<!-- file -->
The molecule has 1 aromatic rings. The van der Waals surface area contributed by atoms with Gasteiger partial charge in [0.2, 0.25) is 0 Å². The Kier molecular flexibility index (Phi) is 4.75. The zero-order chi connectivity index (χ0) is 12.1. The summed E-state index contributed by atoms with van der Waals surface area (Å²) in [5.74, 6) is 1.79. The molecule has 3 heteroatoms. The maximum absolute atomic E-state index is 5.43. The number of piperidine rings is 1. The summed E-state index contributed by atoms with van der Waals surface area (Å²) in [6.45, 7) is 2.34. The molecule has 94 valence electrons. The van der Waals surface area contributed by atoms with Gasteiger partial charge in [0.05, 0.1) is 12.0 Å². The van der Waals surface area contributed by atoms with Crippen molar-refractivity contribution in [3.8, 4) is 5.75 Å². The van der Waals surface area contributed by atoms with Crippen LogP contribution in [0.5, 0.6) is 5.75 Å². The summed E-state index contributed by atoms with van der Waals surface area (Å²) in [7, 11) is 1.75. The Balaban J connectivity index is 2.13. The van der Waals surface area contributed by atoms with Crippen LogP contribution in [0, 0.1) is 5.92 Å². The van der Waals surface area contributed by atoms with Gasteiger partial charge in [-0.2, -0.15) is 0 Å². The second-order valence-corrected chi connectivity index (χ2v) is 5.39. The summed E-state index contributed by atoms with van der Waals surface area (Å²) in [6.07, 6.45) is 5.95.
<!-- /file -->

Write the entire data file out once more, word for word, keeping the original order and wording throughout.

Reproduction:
The molecule has 1 aromatic rings. The van der Waals surface area contributed by atoms with Gasteiger partial charge in [0.2, 0.25) is 0 Å². The Kier molecular flexibility index (Phi) is 4.75. The zero-order chi connectivity index (χ0) is 12.1. The summed E-state index contributed by atoms with van der Waals surface area (Å²) in [5.74, 6) is 1.79. The molecule has 3 heteroatoms. The maximum absolute atomic E-state index is 5.43. The number of piperidine rings is 1. The summed E-state index contributed by atoms with van der Waals surface area (Å²) in [6.45, 7) is 2.34. The molecule has 94 valence electrons. The van der Waals surface area contributed by atoms with Gasteiger partial charge in [0.05, 0.1) is 12.0 Å². The van der Waals surface area contributed by atoms with Crippen molar-refractivity contribution in [3.8, 4) is 5.75 Å². The van der Waals surface area contributed by atoms with Crippen LogP contribution in [0.5, 0.6) is 5.75 Å². The summed E-state index contributed by atoms with van der Waals surface area (Å²) in [7, 11) is 1.75. The Balaban J connectivity index is 2.13. The van der Waals surface area contributed by atoms with Crippen LogP contribution in [0, 0.1) is 5.92 Å². The van der Waals surface area contributed by atoms with Gasteiger partial charge in [-0.2, -0.15) is 0 Å². The second-order valence-corrected chi connectivity index (χ2v) is 5.39. The summed E-state index contributed by atoms with van der Waals surface area (Å²) in [6.07, 6.45) is 5.95.